High Quality

The Conscientious Programmer

Because of previous experiences, I always take great care to try to write clean code that is easy to maintain.

These efforts have paid off! I have always received positive feedback — and at worst (best?) a helpful pointer — from colleagues who have reviewed my code.

As this short essay and this page on Stack Overflow demonstrate, there are plenty who agree with me in this respect.

Is Conscientiousness Obsolete?

As things change more and more quickly, some people might assert that being careful is no longer important, because today’s technology will soon be obsolete. More and more we see this, as technical debt increases to the point where legacy systems require total replacement.

This is certainly a valid point, and we need to be mindful about how much time we spend chasing an idea down a rabbit hole and trying to make things just exactly perfect.

Not So Fast!

Another side to this idea is that, because things change more quickly, it is our professional responsibility to help others embrace this change by writing more maintainable code.

As the trend away from full-time employment towards temporary gigs continues, it becomes more important for the next person — whose experience may be vastly different from our own — to be able to quickly understand how the current system works, so they can quickly make the desired changes.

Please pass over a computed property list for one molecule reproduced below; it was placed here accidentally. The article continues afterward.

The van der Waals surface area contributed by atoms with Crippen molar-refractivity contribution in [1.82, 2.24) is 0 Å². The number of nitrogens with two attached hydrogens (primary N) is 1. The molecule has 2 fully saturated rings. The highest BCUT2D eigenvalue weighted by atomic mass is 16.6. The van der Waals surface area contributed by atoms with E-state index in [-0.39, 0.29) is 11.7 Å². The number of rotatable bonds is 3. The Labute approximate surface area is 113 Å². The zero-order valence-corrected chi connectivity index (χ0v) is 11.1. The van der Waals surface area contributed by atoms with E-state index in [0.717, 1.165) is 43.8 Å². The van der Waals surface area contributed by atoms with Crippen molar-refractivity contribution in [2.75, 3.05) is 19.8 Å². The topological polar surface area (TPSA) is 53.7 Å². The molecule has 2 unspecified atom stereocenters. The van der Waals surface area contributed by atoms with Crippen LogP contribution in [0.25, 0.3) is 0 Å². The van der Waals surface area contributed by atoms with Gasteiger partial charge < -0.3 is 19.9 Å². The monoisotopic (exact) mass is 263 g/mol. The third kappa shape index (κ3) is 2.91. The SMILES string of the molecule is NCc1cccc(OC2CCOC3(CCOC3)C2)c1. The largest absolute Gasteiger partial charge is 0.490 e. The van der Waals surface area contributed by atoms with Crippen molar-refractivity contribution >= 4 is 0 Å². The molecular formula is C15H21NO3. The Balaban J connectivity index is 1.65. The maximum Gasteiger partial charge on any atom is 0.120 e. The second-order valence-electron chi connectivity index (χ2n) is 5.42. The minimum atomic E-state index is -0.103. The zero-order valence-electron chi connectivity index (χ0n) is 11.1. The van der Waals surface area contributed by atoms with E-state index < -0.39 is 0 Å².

My Personal Preference

Obviously, I can see merit in both sides of the debate.

But to be perfectly honest, I prefer to be conscientious, perhaps because it’s in my nature (I grew up with a lot of guilt).

When done with a project, I like to feel good about what I’ve done. I like to be confident I’ve done a good job and didn’t just “hack something up” to meet a deadline — not that there’s anything wrong with that — provided it’s what the customer wants.

Preventing Misunderstandings

Here are some techniques that can help alleviate possible misunderstandings when it comes to quality:

  • If you are planning to replace a system and just need a very few minor but important changes made, be sure to state this up front, so that we know that in this instance quality is unimportant.
  • Setting a fee for the finished product, based on its value to the customer, is preferable to paying for work by the hour. The set fee scheme alleviates the risk of unwillingly paying more for “high quality,” which can be difficult to define and in some cases even be totally undesired.
  • Stating up front that your company is on a strict budget and at this time cannot afford any extra expense for “high quality.” If you are interested in improving things once the company’s finances stabilize, this is good to know, because we can leave “TODOs” in the code to help the next person.
  • Building a “quick and dirty” prototype. A true prototype should be built with the intent of discarding it and starting over from scratch, if and when it proves the viability of your ideas. If you think the prototype might go into production at some future date, be sure to mention this up front.